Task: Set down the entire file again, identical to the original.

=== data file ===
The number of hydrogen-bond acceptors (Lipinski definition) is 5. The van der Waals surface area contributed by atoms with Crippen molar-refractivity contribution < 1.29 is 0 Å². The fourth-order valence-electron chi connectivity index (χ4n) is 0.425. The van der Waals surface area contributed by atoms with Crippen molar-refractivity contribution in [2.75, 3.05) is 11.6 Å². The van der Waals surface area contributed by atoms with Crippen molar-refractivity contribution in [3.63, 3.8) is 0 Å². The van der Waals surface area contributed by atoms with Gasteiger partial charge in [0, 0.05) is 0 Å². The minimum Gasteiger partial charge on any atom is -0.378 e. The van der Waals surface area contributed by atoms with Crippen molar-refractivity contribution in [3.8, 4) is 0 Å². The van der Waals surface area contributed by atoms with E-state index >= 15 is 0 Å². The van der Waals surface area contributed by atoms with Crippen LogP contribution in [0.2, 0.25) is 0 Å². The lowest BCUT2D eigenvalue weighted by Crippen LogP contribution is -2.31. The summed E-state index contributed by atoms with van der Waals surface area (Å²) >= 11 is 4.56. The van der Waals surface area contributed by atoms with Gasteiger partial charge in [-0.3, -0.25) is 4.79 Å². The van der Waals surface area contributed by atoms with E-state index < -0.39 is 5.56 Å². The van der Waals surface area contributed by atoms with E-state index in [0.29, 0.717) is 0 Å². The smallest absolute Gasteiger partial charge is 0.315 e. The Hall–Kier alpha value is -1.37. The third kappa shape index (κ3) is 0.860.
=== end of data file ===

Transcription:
The number of hydrogen-bond acceptors (Lipinski definition) is 5. The van der Waals surface area contributed by atoms with Crippen molar-refractivity contribution < 1.29 is 0 Å². The fourth-order valence-electron chi connectivity index (χ4n) is 0.425. The van der Waals surface area contributed by atoms with Crippen molar-refractivity contribution in [2.75, 3.05) is 11.6 Å². The van der Waals surface area contributed by atoms with Crippen molar-refractivity contribution in [3.63, 3.8) is 0 Å². The van der Waals surface area contributed by atoms with Gasteiger partial charge in [0, 0.05) is 0 Å². The minimum Gasteiger partial charge on any atom is -0.378 e. The van der Waals surface area contributed by atoms with Crippen molar-refractivity contribution in [3.8, 4) is 0 Å². The van der Waals surface area contributed by atoms with E-state index >= 15 is 0 Å². The van der Waals surface area contributed by atoms with Crippen LogP contribution in [0.2, 0.25) is 0 Å². The lowest BCUT2D eigenvalue weighted by Crippen LogP contribution is -2.31. The summed E-state index contributed by atoms with van der Waals surface area (Å²) >= 11 is 4.56. The van der Waals surface area contributed by atoms with Gasteiger partial charge in [-0.3, -0.25) is 4.79 Å². The van der Waals surface area contributed by atoms with E-state index < -0.39 is 5.56 Å². The van der Waals surface area contributed by atoms with E-state index in [0.29, 0.717) is 0 Å². The smallest absolute Gasteiger partial charge is 0.315 e. The Hall–Kier alpha value is -1.37. The third kappa shape index (κ3) is 0.860.